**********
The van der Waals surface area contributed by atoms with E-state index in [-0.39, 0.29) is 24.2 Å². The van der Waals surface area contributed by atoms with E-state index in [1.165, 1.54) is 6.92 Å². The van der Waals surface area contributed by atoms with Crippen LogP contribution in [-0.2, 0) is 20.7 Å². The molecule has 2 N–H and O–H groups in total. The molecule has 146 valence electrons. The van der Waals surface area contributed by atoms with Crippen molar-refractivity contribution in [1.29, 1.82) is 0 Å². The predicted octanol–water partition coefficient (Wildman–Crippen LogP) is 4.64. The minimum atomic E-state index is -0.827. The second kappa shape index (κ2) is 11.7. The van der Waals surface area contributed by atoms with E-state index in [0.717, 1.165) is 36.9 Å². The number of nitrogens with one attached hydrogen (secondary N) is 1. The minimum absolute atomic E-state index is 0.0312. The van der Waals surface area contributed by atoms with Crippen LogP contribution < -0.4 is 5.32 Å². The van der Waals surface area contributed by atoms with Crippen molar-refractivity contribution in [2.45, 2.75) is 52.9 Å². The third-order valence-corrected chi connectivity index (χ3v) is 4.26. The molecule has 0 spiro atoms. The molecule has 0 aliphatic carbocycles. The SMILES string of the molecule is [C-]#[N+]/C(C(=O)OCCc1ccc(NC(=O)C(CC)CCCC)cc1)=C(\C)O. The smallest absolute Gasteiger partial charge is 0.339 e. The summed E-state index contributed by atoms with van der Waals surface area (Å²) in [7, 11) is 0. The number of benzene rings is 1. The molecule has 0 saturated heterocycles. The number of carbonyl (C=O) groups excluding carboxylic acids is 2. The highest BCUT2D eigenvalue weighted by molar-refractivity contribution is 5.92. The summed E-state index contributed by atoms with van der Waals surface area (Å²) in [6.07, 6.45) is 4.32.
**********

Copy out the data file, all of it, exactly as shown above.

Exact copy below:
The van der Waals surface area contributed by atoms with E-state index in [-0.39, 0.29) is 24.2 Å². The van der Waals surface area contributed by atoms with E-state index in [1.165, 1.54) is 6.92 Å². The van der Waals surface area contributed by atoms with Crippen LogP contribution in [-0.2, 0) is 20.7 Å². The molecule has 2 N–H and O–H groups in total. The molecule has 146 valence electrons. The van der Waals surface area contributed by atoms with Crippen molar-refractivity contribution in [1.29, 1.82) is 0 Å². The predicted octanol–water partition coefficient (Wildman–Crippen LogP) is 4.64. The minimum atomic E-state index is -0.827. The second kappa shape index (κ2) is 11.7. The van der Waals surface area contributed by atoms with E-state index in [0.717, 1.165) is 36.9 Å². The number of nitrogens with one attached hydrogen (secondary N) is 1. The minimum absolute atomic E-state index is 0.0312. The van der Waals surface area contributed by atoms with Crippen LogP contribution < -0.4 is 5.32 Å². The van der Waals surface area contributed by atoms with Crippen molar-refractivity contribution in [2.45, 2.75) is 52.9 Å². The third-order valence-corrected chi connectivity index (χ3v) is 4.26. The molecule has 0 spiro atoms. The molecule has 0 aliphatic carbocycles. The SMILES string of the molecule is [C-]#[N+]/C(C(=O)OCCc1ccc(NC(=O)C(CC)CCCC)cc1)=C(\C)O. The smallest absolute Gasteiger partial charge is 0.339 e. The summed E-state index contributed by atoms with van der Waals surface area (Å²) in [7, 11) is 0. The number of benzene rings is 1. The molecule has 0 saturated heterocycles. The number of carbonyl (C=O) groups excluding carboxylic acids is 2. The highest BCUT2D eigenvalue weighted by molar-refractivity contribution is 5.92. The summed E-state index contributed by atoms with van der Waals surface area (Å²) in [6.07, 6.45) is 4.32.